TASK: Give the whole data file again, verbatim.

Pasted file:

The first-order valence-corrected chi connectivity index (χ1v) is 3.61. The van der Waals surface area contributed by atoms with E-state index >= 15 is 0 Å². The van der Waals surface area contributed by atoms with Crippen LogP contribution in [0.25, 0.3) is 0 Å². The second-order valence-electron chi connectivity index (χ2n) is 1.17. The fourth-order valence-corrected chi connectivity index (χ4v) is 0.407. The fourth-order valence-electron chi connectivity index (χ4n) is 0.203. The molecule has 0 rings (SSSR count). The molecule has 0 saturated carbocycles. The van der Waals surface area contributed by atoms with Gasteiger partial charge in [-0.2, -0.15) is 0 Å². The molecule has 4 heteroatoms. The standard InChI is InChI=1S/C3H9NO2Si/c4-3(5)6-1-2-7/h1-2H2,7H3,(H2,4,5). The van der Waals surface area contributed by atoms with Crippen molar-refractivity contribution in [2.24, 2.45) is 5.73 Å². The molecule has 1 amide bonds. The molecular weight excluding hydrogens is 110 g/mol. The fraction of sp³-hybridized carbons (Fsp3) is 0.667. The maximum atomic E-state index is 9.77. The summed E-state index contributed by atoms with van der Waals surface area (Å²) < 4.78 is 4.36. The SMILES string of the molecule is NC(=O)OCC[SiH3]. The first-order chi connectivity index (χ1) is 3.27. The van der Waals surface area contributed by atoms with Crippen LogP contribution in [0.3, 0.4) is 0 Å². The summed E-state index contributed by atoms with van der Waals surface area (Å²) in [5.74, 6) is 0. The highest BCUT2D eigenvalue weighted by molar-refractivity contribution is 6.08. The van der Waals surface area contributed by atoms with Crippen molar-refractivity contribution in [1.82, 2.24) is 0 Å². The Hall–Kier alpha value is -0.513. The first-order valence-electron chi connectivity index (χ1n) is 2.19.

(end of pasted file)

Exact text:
The first-order valence-corrected chi connectivity index (χ1v) is 3.61. The van der Waals surface area contributed by atoms with E-state index >= 15 is 0 Å². The van der Waals surface area contributed by atoms with Crippen LogP contribution in [0.25, 0.3) is 0 Å². The second-order valence-electron chi connectivity index (χ2n) is 1.17. The fourth-order valence-corrected chi connectivity index (χ4v) is 0.407. The fourth-order valence-electron chi connectivity index (χ4n) is 0.203. The molecule has 0 rings (SSSR count). The molecule has 0 saturated carbocycles. The van der Waals surface area contributed by atoms with Gasteiger partial charge in [-0.2, -0.15) is 0 Å². The molecule has 4 heteroatoms. The standard InChI is InChI=1S/C3H9NO2Si/c4-3(5)6-1-2-7/h1-2H2,7H3,(H2,4,5). The van der Waals surface area contributed by atoms with Crippen molar-refractivity contribution in [2.24, 2.45) is 5.73 Å². The molecule has 1 amide bonds. The molecular weight excluding hydrogens is 110 g/mol. The fraction of sp³-hybridized carbons (Fsp3) is 0.667. The maximum atomic E-state index is 9.77. The summed E-state index contributed by atoms with van der Waals surface area (Å²) < 4.78 is 4.36. The SMILES string of the molecule is NC(=O)OCC[SiH3]. The first-order chi connectivity index (χ1) is 3.27. The van der Waals surface area contributed by atoms with Crippen LogP contribution in [0.3, 0.4) is 0 Å². The summed E-state index contributed by atoms with van der Waals surface area (Å²) in [5.74, 6) is 0. The highest BCUT2D eigenvalue weighted by molar-refractivity contribution is 6.08. The van der Waals surface area contributed by atoms with Crippen molar-refractivity contribution in [1.82, 2.24) is 0 Å². The Hall–Kier alpha value is -0.513. The first-order valence-electron chi connectivity index (χ1n) is 2.19.